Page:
CIVICUS

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Burundi

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Last updated on 01.08.2021 at 09:59

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The Civic Space Developments

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Prominent HRD Germain Rukuki released

Prominent HRD Germain Rukuki released

Human rights defender Nestor Nibitanga released; Germain Rukuki’s conviction overturned and released; lawyer Tony Germain Nkina sentenced to five years in prison and a fine of one million Burundian francs (approximately US$ 500); main opposition party CNL raise concerns over the alleged abductions of party members; National Communication Council (CNC) lifted the ban on the BBC and a local news website, Ikiriho

General situation

In July 2021, the Ligue Burundaise des Droits de l’Homme (Ligue Iteka) reported a number of human rights violations. These include the killing of at least 31 people, the abduction of seven people, some of whom are believed to have been tortured, and 20 arbitrary arrests. Additionally, the main opposition party, the National Congress for Freedom (CNL), accused the government of arbitrarily arresting activists. During his interview with Radio France Internationale (RFI), President Évariste Ndayishimiye claimed that there are no enforced disappearances in Burundi.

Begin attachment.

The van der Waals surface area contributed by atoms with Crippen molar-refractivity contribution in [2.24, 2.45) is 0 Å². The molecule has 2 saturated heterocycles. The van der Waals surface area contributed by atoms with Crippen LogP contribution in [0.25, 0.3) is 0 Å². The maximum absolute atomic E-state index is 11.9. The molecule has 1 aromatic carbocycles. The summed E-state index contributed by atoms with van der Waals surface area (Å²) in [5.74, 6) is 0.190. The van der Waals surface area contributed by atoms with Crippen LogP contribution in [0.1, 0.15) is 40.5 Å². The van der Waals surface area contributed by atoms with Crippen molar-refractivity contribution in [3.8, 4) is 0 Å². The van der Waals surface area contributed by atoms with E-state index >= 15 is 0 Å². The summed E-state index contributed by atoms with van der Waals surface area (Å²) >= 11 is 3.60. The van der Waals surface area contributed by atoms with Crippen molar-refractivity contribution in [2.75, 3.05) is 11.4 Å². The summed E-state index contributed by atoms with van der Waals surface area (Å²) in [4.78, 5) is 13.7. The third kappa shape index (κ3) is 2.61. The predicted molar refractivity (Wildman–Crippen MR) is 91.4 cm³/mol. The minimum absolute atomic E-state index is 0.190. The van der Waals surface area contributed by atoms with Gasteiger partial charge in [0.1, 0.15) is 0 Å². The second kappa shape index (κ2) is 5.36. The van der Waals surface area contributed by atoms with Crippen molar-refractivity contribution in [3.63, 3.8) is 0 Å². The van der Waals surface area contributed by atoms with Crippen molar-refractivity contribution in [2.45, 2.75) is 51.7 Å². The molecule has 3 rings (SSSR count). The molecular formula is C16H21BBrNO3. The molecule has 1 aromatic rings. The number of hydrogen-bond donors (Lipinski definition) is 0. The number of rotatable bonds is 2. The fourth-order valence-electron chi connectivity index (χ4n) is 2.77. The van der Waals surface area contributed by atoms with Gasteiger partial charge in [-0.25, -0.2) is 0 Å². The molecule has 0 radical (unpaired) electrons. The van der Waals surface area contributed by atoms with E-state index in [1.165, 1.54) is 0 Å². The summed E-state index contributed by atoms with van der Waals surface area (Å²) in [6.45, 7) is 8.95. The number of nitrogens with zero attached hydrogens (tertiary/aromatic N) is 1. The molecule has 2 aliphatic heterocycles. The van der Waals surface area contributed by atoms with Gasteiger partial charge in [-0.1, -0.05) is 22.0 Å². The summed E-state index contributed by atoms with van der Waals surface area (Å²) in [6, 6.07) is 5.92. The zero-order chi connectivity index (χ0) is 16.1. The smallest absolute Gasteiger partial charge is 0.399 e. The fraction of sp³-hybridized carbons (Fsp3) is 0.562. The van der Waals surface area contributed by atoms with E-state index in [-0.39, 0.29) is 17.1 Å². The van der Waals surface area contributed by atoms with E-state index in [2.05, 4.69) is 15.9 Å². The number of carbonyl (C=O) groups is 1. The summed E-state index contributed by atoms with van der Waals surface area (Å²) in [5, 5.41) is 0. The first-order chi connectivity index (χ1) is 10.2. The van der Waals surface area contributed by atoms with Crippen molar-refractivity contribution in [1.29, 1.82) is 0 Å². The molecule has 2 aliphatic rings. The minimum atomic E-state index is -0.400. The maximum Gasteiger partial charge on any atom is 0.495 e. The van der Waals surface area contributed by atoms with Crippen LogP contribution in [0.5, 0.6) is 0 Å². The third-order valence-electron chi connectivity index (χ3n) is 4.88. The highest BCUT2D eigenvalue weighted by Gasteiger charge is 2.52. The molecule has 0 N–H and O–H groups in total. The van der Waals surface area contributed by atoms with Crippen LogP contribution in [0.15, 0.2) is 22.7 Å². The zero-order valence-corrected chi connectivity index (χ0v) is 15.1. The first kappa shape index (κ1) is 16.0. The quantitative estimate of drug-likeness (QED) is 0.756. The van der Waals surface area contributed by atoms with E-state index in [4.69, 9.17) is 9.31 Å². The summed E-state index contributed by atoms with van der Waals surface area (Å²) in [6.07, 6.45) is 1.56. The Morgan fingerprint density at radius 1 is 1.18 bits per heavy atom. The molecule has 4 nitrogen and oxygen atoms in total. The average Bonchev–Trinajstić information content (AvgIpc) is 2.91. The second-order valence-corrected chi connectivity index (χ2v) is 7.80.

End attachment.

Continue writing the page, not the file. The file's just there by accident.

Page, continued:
Association

On 11th May 2021, released following a presidential pardon. Nibitanga was arrested in November 2017 and sentenced to five years in prison for “threatening security” and “rebellion.” His arrest was reportedly related to his work with the Association for the Protection of Human Rights and Detained Persons (APRODH).

In other positive developments, on 22nd June 2021, the Ntahangwa Court of Appeal announced its decision to overturn Germain Rukuki’s conviction and reduced his sentence from 32 years to one year’s imprisonment. As previously reported by the Monitor, Germain was charged with “participation in an insurrectional movement,” “threatening internal state security,” “attacking the authority of the state” and “rebellion” in 2018. The Court of Appeal upheld the conviction for “rebellion” but annulled the other charges, a move which saw Rukuki eventually released on 30th June 2021.